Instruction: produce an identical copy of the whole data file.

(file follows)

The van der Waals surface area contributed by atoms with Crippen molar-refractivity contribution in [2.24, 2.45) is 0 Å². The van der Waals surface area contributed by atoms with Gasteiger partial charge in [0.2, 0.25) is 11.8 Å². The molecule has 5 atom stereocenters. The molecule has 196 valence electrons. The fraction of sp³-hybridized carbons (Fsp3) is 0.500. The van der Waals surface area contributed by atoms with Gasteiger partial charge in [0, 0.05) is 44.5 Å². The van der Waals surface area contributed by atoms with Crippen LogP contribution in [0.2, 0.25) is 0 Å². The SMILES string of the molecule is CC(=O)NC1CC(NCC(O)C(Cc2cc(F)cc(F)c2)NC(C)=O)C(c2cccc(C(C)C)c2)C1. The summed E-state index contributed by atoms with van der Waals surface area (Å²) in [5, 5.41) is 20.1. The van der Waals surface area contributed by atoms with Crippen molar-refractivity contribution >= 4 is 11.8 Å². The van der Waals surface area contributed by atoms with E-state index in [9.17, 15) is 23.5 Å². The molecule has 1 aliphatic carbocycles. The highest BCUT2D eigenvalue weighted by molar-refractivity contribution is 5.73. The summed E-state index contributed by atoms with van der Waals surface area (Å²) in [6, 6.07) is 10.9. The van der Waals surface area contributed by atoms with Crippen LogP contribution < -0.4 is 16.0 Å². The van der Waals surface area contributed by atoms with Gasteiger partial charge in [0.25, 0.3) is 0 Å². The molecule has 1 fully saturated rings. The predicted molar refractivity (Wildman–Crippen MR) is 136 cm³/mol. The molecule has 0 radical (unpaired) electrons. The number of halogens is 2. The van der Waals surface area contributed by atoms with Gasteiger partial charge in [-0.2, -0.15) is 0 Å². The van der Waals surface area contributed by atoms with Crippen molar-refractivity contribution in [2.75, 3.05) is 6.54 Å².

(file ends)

The van der Waals surface area contributed by atoms with Crippen molar-refractivity contribution in [2.24, 2.45) is 0 Å². The van der Waals surface area contributed by atoms with Gasteiger partial charge in [0.2, 0.25) is 11.8 Å². The molecule has 5 atom stereocenters. The molecule has 196 valence electrons. The fraction of sp³-hybridized carbons (Fsp3) is 0.500. The van der Waals surface area contributed by atoms with Gasteiger partial charge in [0, 0.05) is 44.5 Å². The van der Waals surface area contributed by atoms with Crippen LogP contribution in [0.2, 0.25) is 0 Å². The SMILES string of the molecule is CC(=O)NC1CC(NCC(O)C(Cc2cc(F)cc(F)c2)NC(C)=O)C(c2cccc(C(C)C)c2)C1. The summed E-state index contributed by atoms with van der Waals surface area (Å²) in [5, 5.41) is 20.1. The van der Waals surface area contributed by atoms with Crippen molar-refractivity contribution >= 4 is 11.8 Å². The van der Waals surface area contributed by atoms with E-state index in [9.17, 15) is 23.5 Å². The molecule has 1 aliphatic carbocycles. The highest BCUT2D eigenvalue weighted by molar-refractivity contribution is 5.73. The summed E-state index contributed by atoms with van der Waals surface area (Å²) in [6, 6.07) is 10.9. The van der Waals surface area contributed by atoms with Crippen LogP contribution < -0.4 is 16.0 Å². The van der Waals surface area contributed by atoms with Gasteiger partial charge in [0.25, 0.3) is 0 Å². The molecule has 1 fully saturated rings. The predicted molar refractivity (Wildman–Crippen MR) is 136 cm³/mol. The molecule has 0 radical (unpaired) electrons. The number of halogens is 2. The van der Waals surface area contributed by atoms with Gasteiger partial charge in [-0.2, -0.15) is 0 Å². The van der Waals surface area contributed by atoms with Crippen molar-refractivity contribution in [2.75, 3.05) is 6.54 Å².